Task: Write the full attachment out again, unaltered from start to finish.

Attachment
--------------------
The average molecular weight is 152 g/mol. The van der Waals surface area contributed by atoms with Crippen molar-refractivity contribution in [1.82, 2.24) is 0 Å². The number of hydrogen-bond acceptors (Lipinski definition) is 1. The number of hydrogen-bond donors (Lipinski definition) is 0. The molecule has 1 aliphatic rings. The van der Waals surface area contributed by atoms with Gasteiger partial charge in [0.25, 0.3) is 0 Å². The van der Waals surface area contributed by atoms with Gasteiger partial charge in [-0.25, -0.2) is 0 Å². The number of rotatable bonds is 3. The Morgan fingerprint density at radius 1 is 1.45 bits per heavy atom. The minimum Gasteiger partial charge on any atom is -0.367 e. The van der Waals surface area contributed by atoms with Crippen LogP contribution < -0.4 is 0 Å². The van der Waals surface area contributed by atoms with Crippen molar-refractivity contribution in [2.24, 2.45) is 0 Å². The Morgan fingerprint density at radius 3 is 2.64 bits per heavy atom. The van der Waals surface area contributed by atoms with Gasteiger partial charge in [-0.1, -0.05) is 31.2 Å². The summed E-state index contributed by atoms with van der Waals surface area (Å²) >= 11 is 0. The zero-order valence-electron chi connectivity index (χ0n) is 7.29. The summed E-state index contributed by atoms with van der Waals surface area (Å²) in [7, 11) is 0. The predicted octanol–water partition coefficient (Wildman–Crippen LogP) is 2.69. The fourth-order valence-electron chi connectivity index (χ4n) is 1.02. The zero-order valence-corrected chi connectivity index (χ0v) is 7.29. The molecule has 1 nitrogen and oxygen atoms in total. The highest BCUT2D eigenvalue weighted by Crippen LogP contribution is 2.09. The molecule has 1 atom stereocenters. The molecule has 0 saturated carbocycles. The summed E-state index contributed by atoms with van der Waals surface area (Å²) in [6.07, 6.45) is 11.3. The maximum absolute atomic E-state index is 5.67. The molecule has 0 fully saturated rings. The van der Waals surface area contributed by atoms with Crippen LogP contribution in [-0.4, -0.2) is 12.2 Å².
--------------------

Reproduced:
The average molecular weight is 152 g/mol. The van der Waals surface area contributed by atoms with Crippen molar-refractivity contribution in [1.82, 2.24) is 0 Å². The number of hydrogen-bond acceptors (Lipinski definition) is 1. The number of hydrogen-bond donors (Lipinski definition) is 0. The molecule has 1 aliphatic rings. The van der Waals surface area contributed by atoms with Gasteiger partial charge in [0.25, 0.3) is 0 Å². The van der Waals surface area contributed by atoms with Gasteiger partial charge in [-0.25, -0.2) is 0 Å². The number of rotatable bonds is 3. The Morgan fingerprint density at radius 1 is 1.45 bits per heavy atom. The minimum Gasteiger partial charge on any atom is -0.367 e. The van der Waals surface area contributed by atoms with Crippen LogP contribution < -0.4 is 0 Å². The van der Waals surface area contributed by atoms with Crippen molar-refractivity contribution in [2.24, 2.45) is 0 Å². The Morgan fingerprint density at radius 3 is 2.64 bits per heavy atom. The van der Waals surface area contributed by atoms with Gasteiger partial charge in [-0.1, -0.05) is 31.2 Å². The summed E-state index contributed by atoms with van der Waals surface area (Å²) >= 11 is 0. The zero-order valence-electron chi connectivity index (χ0n) is 7.29. The summed E-state index contributed by atoms with van der Waals surface area (Å²) in [7, 11) is 0. The predicted octanol–water partition coefficient (Wildman–Crippen LogP) is 2.69. The fourth-order valence-electron chi connectivity index (χ4n) is 1.02. The zero-order valence-corrected chi connectivity index (χ0v) is 7.29. The molecule has 1 nitrogen and oxygen atoms in total. The highest BCUT2D eigenvalue weighted by Crippen LogP contribution is 2.09. The molecule has 1 atom stereocenters. The molecule has 0 saturated carbocycles. The summed E-state index contributed by atoms with van der Waals surface area (Å²) in [6.07, 6.45) is 11.3. The maximum absolute atomic E-state index is 5.67. The molecule has 0 fully saturated rings. The van der Waals surface area contributed by atoms with Crippen LogP contribution in [-0.4, -0.2) is 12.2 Å².